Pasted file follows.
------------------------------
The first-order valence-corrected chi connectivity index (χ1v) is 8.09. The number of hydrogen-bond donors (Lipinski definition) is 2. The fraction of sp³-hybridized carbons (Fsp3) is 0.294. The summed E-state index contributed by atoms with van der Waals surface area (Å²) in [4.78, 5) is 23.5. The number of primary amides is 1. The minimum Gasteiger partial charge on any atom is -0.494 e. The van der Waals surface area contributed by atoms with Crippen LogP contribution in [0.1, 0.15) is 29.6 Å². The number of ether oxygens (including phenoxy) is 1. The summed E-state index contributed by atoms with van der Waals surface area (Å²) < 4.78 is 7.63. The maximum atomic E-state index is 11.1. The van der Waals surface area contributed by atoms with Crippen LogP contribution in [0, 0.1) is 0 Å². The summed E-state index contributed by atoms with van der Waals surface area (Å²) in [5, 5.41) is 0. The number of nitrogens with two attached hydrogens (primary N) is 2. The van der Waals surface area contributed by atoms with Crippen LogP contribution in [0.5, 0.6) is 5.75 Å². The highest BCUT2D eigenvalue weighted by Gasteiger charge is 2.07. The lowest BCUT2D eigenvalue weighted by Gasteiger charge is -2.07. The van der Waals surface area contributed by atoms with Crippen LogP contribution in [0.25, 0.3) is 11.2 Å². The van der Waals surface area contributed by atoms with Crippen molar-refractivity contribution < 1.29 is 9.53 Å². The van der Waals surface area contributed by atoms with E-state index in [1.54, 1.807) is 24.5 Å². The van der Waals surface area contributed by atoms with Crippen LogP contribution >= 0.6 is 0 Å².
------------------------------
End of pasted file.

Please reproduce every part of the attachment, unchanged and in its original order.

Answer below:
The first-order valence-corrected chi connectivity index (χ1v) is 8.09. The number of hydrogen-bond donors (Lipinski definition) is 2. The fraction of sp³-hybridized carbons (Fsp3) is 0.294. The summed E-state index contributed by atoms with van der Waals surface area (Å²) in [4.78, 5) is 23.5. The number of primary amides is 1. The minimum Gasteiger partial charge on any atom is -0.494 e. The van der Waals surface area contributed by atoms with Crippen LogP contribution in [0.1, 0.15) is 29.6 Å². The number of ether oxygens (including phenoxy) is 1. The summed E-state index contributed by atoms with van der Waals surface area (Å²) < 4.78 is 7.63. The maximum atomic E-state index is 11.1. The van der Waals surface area contributed by atoms with Crippen LogP contribution in [0, 0.1) is 0 Å². The summed E-state index contributed by atoms with van der Waals surface area (Å²) in [5, 5.41) is 0. The number of nitrogens with two attached hydrogens (primary N) is 2. The van der Waals surface area contributed by atoms with Crippen LogP contribution in [0.5, 0.6) is 5.75 Å². The highest BCUT2D eigenvalue weighted by Gasteiger charge is 2.07. The lowest BCUT2D eigenvalue weighted by Gasteiger charge is -2.07. The van der Waals surface area contributed by atoms with Crippen LogP contribution in [0.25, 0.3) is 11.2 Å². The van der Waals surface area contributed by atoms with Crippen molar-refractivity contribution < 1.29 is 9.53 Å². The van der Waals surface area contributed by atoms with E-state index in [1.54, 1.807) is 24.5 Å². The van der Waals surface area contributed by atoms with Crippen LogP contribution >= 0.6 is 0 Å².